Scalia was hip, even when shoot from it.

Then the wisdom, ominous and harrowing, like the Owl of Minerva which howls at midnight:

“I write separately to call attention to this Court’s threat to American democracy.”

Indeed.

“This practice of constitutional revision by an unelected committee of nine, always accompanied (as it is today) by extravagant praise of liberty, robs the People of the most important liberty they asserted in the Declaration of Independence and won in the Revolution of 1776: the freedom to govern themselves.”

Scalia was more than a conservative. He was conserving the founding verities of our Constitution, the English Common law which reared those values, and our natural rights eternally fashioned by the Supreme Judge of the world.

From these prophetic outcries, we brace for concerns ahead of us, and the times to fight against them.

We the People fret about the opinions of five unelected, read unaccountable justices. We fear for the fate of our Republic. Who will replace this irreplaceable gentleman-lawyer?

But why are we worried in the first place?

The Framers never intended for the judiciary to hold such sway over our rights, our liberties, or even the rule of law.

One of my favorite quotes from the Federalist Papers, Alexander Hamilton writes:

“Whoever attentively considers the different departments of power must perceive, that, in a government in which they are separated from each other, the judiciary, from the nature of its functions, will always be the least dangerous to the political rights of the Constitution.”

Hamilton’s optimism has given way to Scalia’s pessimism.

The Supreme Court is too powerful, or has been granted too much authority.

Judicial review in connection with the definition, limit, or expansion of the rule of law has crippled not just our democracy, but our liberty.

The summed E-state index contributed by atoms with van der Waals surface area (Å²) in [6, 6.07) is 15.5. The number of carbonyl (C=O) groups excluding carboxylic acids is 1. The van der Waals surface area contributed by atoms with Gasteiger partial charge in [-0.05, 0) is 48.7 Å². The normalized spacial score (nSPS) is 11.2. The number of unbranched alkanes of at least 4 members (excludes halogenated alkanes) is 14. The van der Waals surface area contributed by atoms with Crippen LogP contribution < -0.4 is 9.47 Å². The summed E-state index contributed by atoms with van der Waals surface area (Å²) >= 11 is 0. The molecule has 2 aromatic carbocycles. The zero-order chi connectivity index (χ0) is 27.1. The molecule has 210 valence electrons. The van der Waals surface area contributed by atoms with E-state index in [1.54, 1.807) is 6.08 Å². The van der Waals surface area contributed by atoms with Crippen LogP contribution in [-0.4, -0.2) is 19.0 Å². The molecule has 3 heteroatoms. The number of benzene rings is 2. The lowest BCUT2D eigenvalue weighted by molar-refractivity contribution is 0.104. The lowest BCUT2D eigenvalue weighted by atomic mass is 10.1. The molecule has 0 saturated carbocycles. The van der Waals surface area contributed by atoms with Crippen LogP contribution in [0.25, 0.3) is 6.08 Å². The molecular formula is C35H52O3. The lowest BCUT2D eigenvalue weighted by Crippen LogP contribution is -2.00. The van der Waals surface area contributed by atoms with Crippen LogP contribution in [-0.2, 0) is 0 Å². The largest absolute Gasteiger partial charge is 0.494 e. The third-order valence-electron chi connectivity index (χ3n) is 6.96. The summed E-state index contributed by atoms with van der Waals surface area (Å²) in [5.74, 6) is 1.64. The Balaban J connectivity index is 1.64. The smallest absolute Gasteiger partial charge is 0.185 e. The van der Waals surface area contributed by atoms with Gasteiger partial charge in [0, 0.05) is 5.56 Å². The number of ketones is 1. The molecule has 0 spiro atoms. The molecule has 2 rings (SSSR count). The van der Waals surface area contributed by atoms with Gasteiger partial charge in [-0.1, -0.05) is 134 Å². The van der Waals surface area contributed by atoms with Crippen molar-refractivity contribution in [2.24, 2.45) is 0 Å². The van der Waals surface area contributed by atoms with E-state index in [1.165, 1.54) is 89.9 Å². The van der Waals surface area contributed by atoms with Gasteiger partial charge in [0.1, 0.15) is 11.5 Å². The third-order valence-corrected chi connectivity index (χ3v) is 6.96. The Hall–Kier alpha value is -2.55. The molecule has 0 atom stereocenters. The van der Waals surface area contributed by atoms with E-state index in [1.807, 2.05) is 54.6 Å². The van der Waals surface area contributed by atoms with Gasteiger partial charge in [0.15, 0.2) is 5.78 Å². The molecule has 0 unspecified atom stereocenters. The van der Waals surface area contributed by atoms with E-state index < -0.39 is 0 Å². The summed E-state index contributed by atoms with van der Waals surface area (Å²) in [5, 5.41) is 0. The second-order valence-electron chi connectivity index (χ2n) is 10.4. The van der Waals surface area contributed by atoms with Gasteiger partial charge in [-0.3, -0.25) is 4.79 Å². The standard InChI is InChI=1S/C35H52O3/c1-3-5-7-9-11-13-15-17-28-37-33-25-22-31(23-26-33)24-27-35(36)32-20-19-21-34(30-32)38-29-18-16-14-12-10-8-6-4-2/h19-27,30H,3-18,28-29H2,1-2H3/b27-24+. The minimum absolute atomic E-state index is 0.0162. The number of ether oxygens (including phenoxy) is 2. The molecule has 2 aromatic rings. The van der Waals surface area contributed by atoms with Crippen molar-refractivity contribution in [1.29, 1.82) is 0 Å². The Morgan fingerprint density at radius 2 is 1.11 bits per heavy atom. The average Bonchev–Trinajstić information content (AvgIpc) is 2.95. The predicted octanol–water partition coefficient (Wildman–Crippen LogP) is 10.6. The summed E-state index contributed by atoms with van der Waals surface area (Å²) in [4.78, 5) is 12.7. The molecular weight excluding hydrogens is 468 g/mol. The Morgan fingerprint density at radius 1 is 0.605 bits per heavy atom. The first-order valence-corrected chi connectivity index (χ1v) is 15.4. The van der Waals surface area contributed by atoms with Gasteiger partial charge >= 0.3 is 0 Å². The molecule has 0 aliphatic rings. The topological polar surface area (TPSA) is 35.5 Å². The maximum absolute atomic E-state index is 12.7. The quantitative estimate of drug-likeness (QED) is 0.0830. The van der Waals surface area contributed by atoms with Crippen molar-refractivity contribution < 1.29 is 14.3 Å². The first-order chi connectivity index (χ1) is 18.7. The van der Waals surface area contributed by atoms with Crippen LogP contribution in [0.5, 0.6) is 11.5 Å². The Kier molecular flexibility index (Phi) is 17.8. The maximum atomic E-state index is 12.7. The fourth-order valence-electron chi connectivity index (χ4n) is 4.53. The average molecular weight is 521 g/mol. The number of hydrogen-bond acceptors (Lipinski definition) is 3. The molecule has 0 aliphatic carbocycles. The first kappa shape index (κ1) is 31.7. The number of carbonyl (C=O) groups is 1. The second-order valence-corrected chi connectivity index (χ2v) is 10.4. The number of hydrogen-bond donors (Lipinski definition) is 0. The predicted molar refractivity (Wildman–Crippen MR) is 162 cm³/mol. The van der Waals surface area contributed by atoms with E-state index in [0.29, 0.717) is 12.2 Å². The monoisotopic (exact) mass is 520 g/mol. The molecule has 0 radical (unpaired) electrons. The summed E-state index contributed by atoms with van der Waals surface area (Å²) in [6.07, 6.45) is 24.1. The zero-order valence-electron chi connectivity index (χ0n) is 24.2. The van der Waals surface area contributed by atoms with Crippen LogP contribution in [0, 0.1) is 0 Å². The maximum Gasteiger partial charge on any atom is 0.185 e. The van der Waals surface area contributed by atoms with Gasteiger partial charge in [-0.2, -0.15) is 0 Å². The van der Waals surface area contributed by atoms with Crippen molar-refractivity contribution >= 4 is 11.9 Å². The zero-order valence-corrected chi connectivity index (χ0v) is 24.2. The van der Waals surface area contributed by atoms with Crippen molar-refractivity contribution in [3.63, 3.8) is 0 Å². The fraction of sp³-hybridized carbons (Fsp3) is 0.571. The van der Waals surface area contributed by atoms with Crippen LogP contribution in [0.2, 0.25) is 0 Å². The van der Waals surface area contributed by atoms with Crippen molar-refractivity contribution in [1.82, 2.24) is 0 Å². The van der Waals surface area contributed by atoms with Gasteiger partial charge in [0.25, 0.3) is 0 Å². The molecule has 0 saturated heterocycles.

Individuals and state legislatures freely exercised their power to decide intense legal and moral quandaries. Today, our power as citizens faces unprecedented attack from an elite, rogue judiciary, which has aided and abetted a fawning legislature ceding power of the pursue piecemeal to an excessive executive branch (both under Bush 43 as well as Obama).

Where are our checks and balances? How much have we forgotten about our Godly legacy, and our enriched American heritage?

Citizen Scalia’s bold defense of our Constitution, both spirit and letter, will be sorely missed. Our fears about his demise and eventual replacement should hasten us not only to pay close attention to who replaces the current Occupant in the White House, but also our representatives in Congress for the duration.

We the people need to assert our authority once again, to recognize that the state does not give us our standing or benefit us with liberty, but rather we establish who we are by limiting the rule of the state in our lives.

In the days ahead, I intend for every governing body to mourn the loss of so great a Supreme Court Justice, but more importantly to fight, so that we do not mourn the loss of what Scalia so greatly prized: the blessings of liberty, and more importantly … the right to govern ourselves.